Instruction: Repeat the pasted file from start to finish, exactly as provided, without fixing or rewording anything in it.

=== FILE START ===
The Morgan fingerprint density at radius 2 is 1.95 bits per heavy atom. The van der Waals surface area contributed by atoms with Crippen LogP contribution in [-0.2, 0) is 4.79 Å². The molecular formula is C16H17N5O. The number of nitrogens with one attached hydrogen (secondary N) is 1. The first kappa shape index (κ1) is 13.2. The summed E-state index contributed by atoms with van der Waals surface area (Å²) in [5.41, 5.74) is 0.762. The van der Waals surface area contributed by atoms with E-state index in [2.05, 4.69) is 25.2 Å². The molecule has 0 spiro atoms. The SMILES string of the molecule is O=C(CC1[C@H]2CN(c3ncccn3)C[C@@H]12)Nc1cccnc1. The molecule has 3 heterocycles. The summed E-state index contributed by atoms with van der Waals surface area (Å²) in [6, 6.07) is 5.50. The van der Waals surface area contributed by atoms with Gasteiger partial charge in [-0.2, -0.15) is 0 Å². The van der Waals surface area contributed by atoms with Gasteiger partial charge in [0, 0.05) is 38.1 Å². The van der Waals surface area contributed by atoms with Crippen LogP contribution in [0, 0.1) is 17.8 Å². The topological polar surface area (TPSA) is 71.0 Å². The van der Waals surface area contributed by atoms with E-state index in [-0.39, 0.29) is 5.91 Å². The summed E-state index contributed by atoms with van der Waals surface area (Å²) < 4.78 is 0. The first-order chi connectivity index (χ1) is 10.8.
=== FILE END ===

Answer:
The Morgan fingerprint density at radius 2 is 1.95 bits per heavy atom. The van der Waals surface area contributed by atoms with Crippen LogP contribution in [-0.2, 0) is 4.79 Å². The molecular formula is C16H17N5O. The number of nitrogens with one attached hydrogen (secondary N) is 1. The first kappa shape index (κ1) is 13.2. The summed E-state index contributed by atoms with van der Waals surface area (Å²) in [5.41, 5.74) is 0.762. The van der Waals surface area contributed by atoms with E-state index in [2.05, 4.69) is 25.2 Å². The molecule has 0 spiro atoms. The SMILES string of the molecule is O=C(CC1[C@H]2CN(c3ncccn3)C[C@@H]12)Nc1cccnc1. The molecule has 3 heterocycles. The summed E-state index contributed by atoms with van der Waals surface area (Å²) in [6, 6.07) is 5.50. The van der Waals surface area contributed by atoms with Gasteiger partial charge in [-0.2, -0.15) is 0 Å². The van der Waals surface area contributed by atoms with Gasteiger partial charge in [0, 0.05) is 38.1 Å². The van der Waals surface area contributed by atoms with Crippen LogP contribution in [0, 0.1) is 17.8 Å². The topological polar surface area (TPSA) is 71.0 Å². The van der Waals surface area contributed by atoms with E-state index in [-0.39, 0.29) is 5.91 Å². The summed E-state index contributed by atoms with van der Waals surface area (Å²) < 4.78 is 0. The first-order chi connectivity index (χ1) is 10.8.